BEIRUT (AP) -- Syria condemned a U.S. missile strike on one of its air bases that killed seven people early Friday as an "aggression," while the Syrian opposition welcomed military action against President Bashar Assad after a chemical attack earlier this week killed over 80.
The surprise U.S. strike drew quick reactions from the friends and foes of the Syrian government and further strained relations with Russia, a key ally of Assad, which suspended a deal with the U.S. to prevent midair collisions in Syria's crowded skies.
Saudi Arabia and Turkey, which support the Syrian opposition, welcomed the missile strike, with Riyadh calling it a "courageous decision" by Trump. Iran, another close ally of the Syrian government, condemned the strike, describing "unilateral action" as "dangerous."
Iranian Foreign Ministry spokesman Bahram Ghasemi warned the strikes would "strengthen terrorists," further complicating the situation in Syria. Shiite Iran and majority Sunni Saudi Arabia have been locked in a power struggle over influence in Syria and elsewhere in the region.
The bombing represents Trump's most dramatic military order since taking office and thrusts the U.S. administration deeper into the complex Syrian conflict. The Obama administration threatened to attack Assad's forces after previous chemical attacks, but never followed through. Trump called on "all civilized nations" to join the U.S. in seeking an end to the carnage in Syria.
About 60 U.S. Tomahawk missiles hit the Shayrat air base, southeast of Homs, a small installation with two runways, where aircraft often take off to bomb targets in northern and central Syria. The U.S. missiles hit at 3:45 a.m. (0045 GMT) Friday morning and targeted the base's airstrips, hangars, control tower and ammunition areas, U.S. officials said.
They were fired from two warships in the Mediterranean Sea, in retaliation for Tuesday's deadly chemical attack, which officials said used chlorine mixed with a nerve agent, possibly sarin.
The Syrian military said at least seven people were killed and nine wounded in the missile strike. A Syrian opposition monitor put the death toll at four, including a general and three soldiers.
The Kremlin said President Vladimir Putin believes the U.S. strike is an "aggression against a sovereign state in violation of international law." Putin spokesman Dmitry Peskov said in Friday's statement carried by Russian news agencies that Putin believes the U.S. launched the strikes under a "far-fetched pretext."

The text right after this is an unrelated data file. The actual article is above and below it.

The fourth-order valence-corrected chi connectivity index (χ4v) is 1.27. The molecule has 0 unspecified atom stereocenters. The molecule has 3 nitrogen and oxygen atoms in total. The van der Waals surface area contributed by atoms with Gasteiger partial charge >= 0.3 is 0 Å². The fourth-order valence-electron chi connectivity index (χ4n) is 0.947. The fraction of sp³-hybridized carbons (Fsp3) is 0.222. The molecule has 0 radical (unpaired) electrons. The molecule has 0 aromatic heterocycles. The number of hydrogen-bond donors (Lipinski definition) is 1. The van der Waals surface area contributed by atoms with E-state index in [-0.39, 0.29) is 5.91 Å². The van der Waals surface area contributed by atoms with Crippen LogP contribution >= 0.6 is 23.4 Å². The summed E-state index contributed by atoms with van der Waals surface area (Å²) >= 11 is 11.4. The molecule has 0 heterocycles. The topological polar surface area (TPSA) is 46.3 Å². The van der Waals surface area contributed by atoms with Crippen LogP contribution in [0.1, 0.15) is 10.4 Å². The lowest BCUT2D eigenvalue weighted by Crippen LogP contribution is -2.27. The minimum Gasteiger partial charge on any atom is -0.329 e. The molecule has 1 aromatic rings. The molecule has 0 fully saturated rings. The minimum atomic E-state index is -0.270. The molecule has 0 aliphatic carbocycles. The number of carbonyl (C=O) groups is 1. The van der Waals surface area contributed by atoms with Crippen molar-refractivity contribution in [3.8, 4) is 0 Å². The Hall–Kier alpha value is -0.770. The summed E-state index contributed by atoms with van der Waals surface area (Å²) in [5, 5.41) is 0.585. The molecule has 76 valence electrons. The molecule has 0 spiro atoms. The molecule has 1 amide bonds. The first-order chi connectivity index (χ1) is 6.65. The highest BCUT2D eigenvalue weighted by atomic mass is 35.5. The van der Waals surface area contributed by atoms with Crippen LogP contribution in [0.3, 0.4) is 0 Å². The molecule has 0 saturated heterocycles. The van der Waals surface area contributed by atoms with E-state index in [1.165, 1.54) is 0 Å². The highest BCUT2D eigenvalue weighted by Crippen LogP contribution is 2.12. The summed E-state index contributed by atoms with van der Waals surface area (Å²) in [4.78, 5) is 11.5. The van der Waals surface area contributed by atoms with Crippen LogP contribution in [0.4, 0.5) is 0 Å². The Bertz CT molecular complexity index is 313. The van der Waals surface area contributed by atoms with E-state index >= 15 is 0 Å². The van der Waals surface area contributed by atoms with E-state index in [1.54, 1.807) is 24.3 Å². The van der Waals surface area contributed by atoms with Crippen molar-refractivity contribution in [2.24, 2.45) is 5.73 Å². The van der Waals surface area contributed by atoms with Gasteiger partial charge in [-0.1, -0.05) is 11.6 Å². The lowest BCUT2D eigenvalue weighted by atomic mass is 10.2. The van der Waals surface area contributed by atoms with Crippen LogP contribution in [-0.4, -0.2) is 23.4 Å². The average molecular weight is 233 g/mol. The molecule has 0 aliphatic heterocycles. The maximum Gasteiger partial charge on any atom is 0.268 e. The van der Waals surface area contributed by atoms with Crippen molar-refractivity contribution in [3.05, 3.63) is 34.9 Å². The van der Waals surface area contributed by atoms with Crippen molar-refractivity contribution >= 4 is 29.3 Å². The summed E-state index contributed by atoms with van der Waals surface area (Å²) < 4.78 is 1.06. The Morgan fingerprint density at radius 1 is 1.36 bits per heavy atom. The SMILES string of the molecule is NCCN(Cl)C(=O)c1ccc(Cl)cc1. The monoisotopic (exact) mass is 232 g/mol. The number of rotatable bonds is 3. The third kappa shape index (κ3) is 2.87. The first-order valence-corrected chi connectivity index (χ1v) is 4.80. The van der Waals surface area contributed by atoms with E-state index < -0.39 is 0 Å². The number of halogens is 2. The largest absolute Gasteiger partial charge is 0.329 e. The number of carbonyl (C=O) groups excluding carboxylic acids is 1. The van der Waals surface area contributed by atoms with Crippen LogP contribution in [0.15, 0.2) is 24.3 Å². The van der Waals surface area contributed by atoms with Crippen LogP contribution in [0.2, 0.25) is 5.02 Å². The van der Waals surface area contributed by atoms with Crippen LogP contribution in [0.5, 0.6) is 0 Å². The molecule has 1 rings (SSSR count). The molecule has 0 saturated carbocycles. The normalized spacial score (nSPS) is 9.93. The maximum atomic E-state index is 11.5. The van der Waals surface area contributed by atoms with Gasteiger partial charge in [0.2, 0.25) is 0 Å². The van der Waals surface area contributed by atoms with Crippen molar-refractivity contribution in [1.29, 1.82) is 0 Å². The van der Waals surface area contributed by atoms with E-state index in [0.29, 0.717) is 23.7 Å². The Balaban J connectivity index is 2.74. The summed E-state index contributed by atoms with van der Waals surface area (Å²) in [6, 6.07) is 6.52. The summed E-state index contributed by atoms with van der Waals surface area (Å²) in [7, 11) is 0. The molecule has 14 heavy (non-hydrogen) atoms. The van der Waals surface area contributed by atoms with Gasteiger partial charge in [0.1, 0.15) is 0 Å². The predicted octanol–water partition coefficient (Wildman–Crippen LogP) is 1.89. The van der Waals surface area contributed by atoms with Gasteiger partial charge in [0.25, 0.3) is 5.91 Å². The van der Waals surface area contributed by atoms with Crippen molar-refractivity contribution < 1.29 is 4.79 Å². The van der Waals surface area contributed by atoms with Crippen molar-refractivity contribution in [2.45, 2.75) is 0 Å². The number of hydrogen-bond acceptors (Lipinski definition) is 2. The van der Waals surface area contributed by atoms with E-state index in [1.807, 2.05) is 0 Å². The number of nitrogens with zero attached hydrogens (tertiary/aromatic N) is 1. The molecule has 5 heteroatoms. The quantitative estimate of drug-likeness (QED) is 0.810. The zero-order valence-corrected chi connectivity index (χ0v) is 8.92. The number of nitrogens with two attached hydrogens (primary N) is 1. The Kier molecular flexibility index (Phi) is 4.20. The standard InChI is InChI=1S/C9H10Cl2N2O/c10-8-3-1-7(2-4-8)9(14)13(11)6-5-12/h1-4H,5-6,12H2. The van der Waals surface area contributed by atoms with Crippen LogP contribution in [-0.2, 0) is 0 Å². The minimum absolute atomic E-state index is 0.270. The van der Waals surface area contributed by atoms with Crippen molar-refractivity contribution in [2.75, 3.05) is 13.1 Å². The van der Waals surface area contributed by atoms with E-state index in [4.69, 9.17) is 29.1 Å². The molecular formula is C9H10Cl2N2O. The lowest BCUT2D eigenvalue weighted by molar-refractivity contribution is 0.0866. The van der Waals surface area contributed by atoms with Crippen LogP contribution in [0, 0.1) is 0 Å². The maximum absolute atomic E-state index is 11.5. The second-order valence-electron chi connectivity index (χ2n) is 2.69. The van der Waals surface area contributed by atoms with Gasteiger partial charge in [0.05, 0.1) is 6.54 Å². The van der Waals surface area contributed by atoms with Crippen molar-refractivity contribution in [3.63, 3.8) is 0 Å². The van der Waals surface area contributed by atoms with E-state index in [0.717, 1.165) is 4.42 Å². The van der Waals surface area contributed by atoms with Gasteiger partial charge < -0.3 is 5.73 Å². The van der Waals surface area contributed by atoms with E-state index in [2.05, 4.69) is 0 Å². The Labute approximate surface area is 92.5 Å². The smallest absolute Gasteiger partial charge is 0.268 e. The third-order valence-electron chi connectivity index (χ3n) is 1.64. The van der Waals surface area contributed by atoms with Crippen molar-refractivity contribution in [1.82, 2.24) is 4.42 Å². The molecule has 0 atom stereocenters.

"Washington's move deals a significant blow to the Russia-U.S. relations, which are already in a deplorable shape," Peskov said. He added that the attack creates a "serious obstacle" for creating an international coalition against terrorism.
Russia's Foreign Ministry later said it is suspending a memorandum with Washington - signed after Russia began an air campaign in support of Assad in September 2015 - under which the two countries exchange information about sorties over Syria.
A U.S.-led coalition has been bombing Islamic State targets in Syria since 2014, while Russia's air force has been striking both extremist groups and Syrian rebels in order to aid Assad's forces.
Israeli Prime Minister Benjamin Netanyahu welcomed the missile attack, saying that Trump "sent a strong and clear message" that "the use and spread of chemical weapons will not be tolerated."
A Syrian opposition group, the Syrian Coalition, welcomed the U.S. attack, saying it puts an end to an age of "impunity" and should herald the start of a larger campaign against Damascus.
Maj. Jamil al-Saleh, a U.S-backed rebel commander based in the area where the U.S. attack took place, told The Associated Press he hoped the strike would be a "turning point" in the six-year-old war, which has killed an estimated 400,000 people.
Assad's government had been under mounting international pressure after the chemical attack, with even key ally Russia saying its support is not unconditional.
Syria rejected the accusations, and blames opposition fighters for stockpiling the chemicals. Russia has said the toxic agents were released when a Syrian airstrike hit a rebel chemical weapons arsenal on the eastern outskirts of Khan Sheikhoun, and that blame should not be apportioned until a full investigation has been carried out.
Russia's intervention in Syria since September 2015 has turned the balance of power in Assad's favor, and Moscow has used its veto power at the Security Council on several occasions to prevent sanctions against Damascus.
Trump had said the chemical attack crossed "many, many lines," and put the blame squarely on Assad's forces. Speaking Thursday on Air Force One, Trump said the attack "shouldn't have happened, and it shouldn't be allowed to happen."
A survivor of the chemical attack told the AP he hopes the U.S. missile attack puts an end to government airstrikes, creating a safe area for civilians.
Alaa Alyousef, a 27-year old resident of Khan Sheikhoun, said the U.S. missile attack "alleviates a small part of our suffering," but he said he worried it would be an "anesthetic" that numbs their pain and saves face for the international community.
"What good is a strike on Shayrat air base alone while we have more than 15 other air bases," he said. Alyousef lost at least 25 relatives in the chemical attack.
The U.S. had initially focused on diplomatic efforts after the chemical attack, and had pressed the U.N. Security Council to adopt a resolution drafted with Britain and France that would have condemned Syria's suspected use of chemical weapons. But the vote was canceled because of differences among the 15 members.
Associated Press writers Albert Aji in Damascus, Syria, Jon Gambrell in Dubai, United Arab Emirates and Vladimir Isachenkov in Moscow contributed to this report.